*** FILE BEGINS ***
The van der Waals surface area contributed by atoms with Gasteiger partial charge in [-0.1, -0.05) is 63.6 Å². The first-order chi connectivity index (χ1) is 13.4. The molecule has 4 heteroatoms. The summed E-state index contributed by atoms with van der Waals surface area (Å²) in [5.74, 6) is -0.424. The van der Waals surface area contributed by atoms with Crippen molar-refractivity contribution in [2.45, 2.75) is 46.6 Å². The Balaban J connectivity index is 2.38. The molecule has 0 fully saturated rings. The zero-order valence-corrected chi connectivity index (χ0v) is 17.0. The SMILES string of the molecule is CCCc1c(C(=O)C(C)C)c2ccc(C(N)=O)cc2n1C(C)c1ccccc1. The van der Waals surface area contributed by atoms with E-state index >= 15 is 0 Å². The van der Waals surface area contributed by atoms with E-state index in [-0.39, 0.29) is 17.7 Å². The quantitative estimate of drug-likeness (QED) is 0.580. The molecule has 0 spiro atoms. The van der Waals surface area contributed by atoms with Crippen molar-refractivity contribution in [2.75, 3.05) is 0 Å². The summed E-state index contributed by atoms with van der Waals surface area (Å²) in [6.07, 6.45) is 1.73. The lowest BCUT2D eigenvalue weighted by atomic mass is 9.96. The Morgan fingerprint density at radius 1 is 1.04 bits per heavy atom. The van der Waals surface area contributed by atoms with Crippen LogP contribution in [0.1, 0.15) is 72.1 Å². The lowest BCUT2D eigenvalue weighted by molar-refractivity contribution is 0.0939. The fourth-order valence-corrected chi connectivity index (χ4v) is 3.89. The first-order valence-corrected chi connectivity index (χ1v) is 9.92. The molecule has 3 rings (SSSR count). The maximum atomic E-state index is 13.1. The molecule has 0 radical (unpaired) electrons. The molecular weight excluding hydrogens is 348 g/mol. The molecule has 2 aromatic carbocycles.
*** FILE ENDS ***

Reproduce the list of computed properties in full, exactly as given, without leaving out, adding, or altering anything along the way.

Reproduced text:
The van der Waals surface area contributed by atoms with Gasteiger partial charge in [-0.1, -0.05) is 63.6 Å². The first-order chi connectivity index (χ1) is 13.4. The molecule has 4 heteroatoms. The summed E-state index contributed by atoms with van der Waals surface area (Å²) in [5.74, 6) is -0.424. The van der Waals surface area contributed by atoms with Crippen molar-refractivity contribution in [2.45, 2.75) is 46.6 Å². The Balaban J connectivity index is 2.38. The molecule has 0 fully saturated rings. The zero-order valence-corrected chi connectivity index (χ0v) is 17.0. The SMILES string of the molecule is CCCc1c(C(=O)C(C)C)c2ccc(C(N)=O)cc2n1C(C)c1ccccc1. The van der Waals surface area contributed by atoms with E-state index >= 15 is 0 Å². The van der Waals surface area contributed by atoms with E-state index in [-0.39, 0.29) is 17.7 Å². The quantitative estimate of drug-likeness (QED) is 0.580. The molecule has 0 spiro atoms. The van der Waals surface area contributed by atoms with Crippen molar-refractivity contribution in [2.75, 3.05) is 0 Å². The summed E-state index contributed by atoms with van der Waals surface area (Å²) in [6.07, 6.45) is 1.73. The lowest BCUT2D eigenvalue weighted by atomic mass is 9.96. The Morgan fingerprint density at radius 1 is 1.04 bits per heavy atom. The van der Waals surface area contributed by atoms with Crippen LogP contribution in [0.1, 0.15) is 72.1 Å². The lowest BCUT2D eigenvalue weighted by molar-refractivity contribution is 0.0939. The fourth-order valence-corrected chi connectivity index (χ4v) is 3.89. The first-order valence-corrected chi connectivity index (χ1v) is 9.92. The molecule has 3 rings (SSSR count). The maximum atomic E-state index is 13.1. The molecule has 0 radical (unpaired) electrons. The molecular weight excluding hydrogens is 348 g/mol. The molecule has 2 aromatic carbocycles.